Patrick Corbin made his first career Opening Day start on March 29 and led the Arizona Diamondbacks to a win. Zack Greinke and Robbie Ray are supposedly the D-Backs’ frontline starters. Instead, Corbin and right-hander Zack Godley have led the way.
Corbin has reinvented himself in a way on the mound and he is a better pitcher because of it. He will enter Tuesday’s start against the San Francisco Giants at Chase Field with a 2-0 record and a 2.45 ERA in three starts (18.0 innings).
So what has allowed Corbin to find his 2013 form when he was in contention for National League Rookie of the Year Award?
Pitch Mix Changes
Corbin has changed his pitch mix this season. Here is how it breaks down:
Four-seam fastball: 32.11 percent
Sinker: 21.79 percent
Curveball: 0.00 percent
Slider: 37.38 percent
Changeup: 8.65 percent
Four-seam fastball: 19.22 percent
Sinker: 30.94 percent
Curveball: 8.79 percent
Slider: 40.07 percent
Changeup: 0.98 percent
Why the Drastic Adjustment?
Corbin is throwing his four-seam fastball significantly less, his sinker significantly more, and he has abandoned his changeup while incorporating curveballs. This drastically different strategy has worked for the left-hander to this point this season.
Last season, batters hit .333 against Corbin’s four-seam fastball with a .506 slugging percentage. This season, opposing hitters are batting .333 with a .667 slugging percentage against. He has thrown fewer four-seamers this year, but you might see him throw it even less in coming starts.
Meanwhile, Corbin has thrown his sinker almost 9 percent more this year. Everybody wants to talk about Corbin’s slider and strikeouts, and rightfully so. However, while Corbin has always been a ground ball pitcher, his GB/FB percentage split has only increased.The numbers never lie: Patrick Corbin has been pitching like an elite ace for the first-place Diamondbacks this season.Click To Tweet
Batters are only hitting .238 off Corbin’s sinker, compared with a .352 average last year. Instead of always using sliders as his out pitch, Corbin has gotten out of numerous jams by using his sinker, including on Opening Night.
Bread and Butter
But of course, everybody knows that Corbin’s bread and butter pitch is his curveball. With hitters geared up to hit low-to-mid 90s fastballs more than ever before, many pitchers are simply abandoning their fastball as the primary offering and pitching to their strengths.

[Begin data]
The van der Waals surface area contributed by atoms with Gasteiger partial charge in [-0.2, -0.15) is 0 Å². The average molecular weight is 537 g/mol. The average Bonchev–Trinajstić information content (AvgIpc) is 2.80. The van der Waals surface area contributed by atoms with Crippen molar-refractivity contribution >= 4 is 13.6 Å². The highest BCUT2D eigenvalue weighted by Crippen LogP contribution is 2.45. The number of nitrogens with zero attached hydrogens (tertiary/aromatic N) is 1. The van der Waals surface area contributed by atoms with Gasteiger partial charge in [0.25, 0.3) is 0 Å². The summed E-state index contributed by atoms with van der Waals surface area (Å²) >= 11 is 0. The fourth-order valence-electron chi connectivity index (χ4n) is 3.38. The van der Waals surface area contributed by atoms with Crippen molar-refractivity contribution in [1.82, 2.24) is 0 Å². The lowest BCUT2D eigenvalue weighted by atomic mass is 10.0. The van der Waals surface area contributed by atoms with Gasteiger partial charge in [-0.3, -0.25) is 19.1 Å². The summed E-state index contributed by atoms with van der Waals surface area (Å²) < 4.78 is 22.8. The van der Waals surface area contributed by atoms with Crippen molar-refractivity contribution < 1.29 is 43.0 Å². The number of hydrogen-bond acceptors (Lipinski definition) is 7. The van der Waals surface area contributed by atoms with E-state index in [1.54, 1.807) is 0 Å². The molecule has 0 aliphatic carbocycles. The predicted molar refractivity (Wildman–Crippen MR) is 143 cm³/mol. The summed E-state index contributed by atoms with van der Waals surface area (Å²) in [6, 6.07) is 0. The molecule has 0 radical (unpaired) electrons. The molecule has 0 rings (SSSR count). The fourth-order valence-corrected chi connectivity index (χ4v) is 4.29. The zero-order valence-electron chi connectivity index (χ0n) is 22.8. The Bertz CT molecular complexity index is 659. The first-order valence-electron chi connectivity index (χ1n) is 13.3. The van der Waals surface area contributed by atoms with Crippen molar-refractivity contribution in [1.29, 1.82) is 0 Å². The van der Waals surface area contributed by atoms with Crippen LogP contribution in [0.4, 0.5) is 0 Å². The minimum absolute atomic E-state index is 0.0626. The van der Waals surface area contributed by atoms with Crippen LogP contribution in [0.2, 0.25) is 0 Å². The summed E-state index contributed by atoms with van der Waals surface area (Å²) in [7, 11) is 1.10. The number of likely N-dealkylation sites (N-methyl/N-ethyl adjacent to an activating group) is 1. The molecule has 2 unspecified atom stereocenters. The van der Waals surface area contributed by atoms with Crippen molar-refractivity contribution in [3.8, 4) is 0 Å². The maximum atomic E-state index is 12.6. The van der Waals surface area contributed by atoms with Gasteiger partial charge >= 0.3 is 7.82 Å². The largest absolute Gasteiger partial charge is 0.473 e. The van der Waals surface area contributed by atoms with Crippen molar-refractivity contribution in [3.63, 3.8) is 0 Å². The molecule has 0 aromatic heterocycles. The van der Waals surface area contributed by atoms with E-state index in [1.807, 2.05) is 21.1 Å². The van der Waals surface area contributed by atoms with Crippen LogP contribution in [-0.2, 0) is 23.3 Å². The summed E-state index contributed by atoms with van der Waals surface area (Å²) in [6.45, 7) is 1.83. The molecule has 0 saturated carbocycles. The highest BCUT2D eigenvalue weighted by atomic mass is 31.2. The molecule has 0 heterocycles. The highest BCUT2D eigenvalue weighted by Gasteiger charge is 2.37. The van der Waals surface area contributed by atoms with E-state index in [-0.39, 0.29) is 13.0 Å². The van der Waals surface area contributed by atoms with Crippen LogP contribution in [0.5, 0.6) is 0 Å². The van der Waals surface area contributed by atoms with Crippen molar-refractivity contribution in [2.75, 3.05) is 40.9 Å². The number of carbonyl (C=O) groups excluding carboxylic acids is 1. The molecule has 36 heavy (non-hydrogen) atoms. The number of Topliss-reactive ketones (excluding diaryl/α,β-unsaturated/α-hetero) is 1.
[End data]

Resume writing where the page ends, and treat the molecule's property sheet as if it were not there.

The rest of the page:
Lance McCullers of the Houston Astros has had a lot of success applying this concept with his curveball. For example, Corbin threw his slider over 49 percent of the time in his first start, according to Brooks Baseball and he threw it over 37 percent of the time in his next two starts.
Corbin’s best start of the year came against the Dodgers at Chase Field on April 4. In that start, he threw 53 sliders, by far the most of any pitch, and got 15 swinging strikes or a 32 percent whiff rate. But instead of throwing backfoot and backdoor sliders all the time, which he is known for, Corbin has begun to throw different variations of his slider. He will throw it when he is behind in the count and it almost looks like a get me over curveball. This has helped keep batters off balance in fastball counts. All of this allowed him to pitch 7.1 scoreless innings while giving up only one hit.
Corbin will enter his start on Tuesday with the fifth most strikeouts in the NL (29), behind Max Scherzer (38), Noah Syndergaard (33), Clayton Kershaw (31), and Carlos Martinez (30). That is some lofty company.
Corbin has induced the highest miss rate on his pitches this season, according to Sports Info Solutions. In addition, he has induced the highest percentage of swings and misses on the slider (13.93 percent) in baseball, according to Statcast. Batters are hitting .067 against Corbin’s slider and are only hitting a line drive off him 16.2 percent of the time this season, the lowest LD percentage of his career.
Corbin has pitched like an elite number one starter so far this season. If his elite performance continues, he will enter free agency as one of the youngest starting pitchers available at 28-years-old and could be in for a big payday.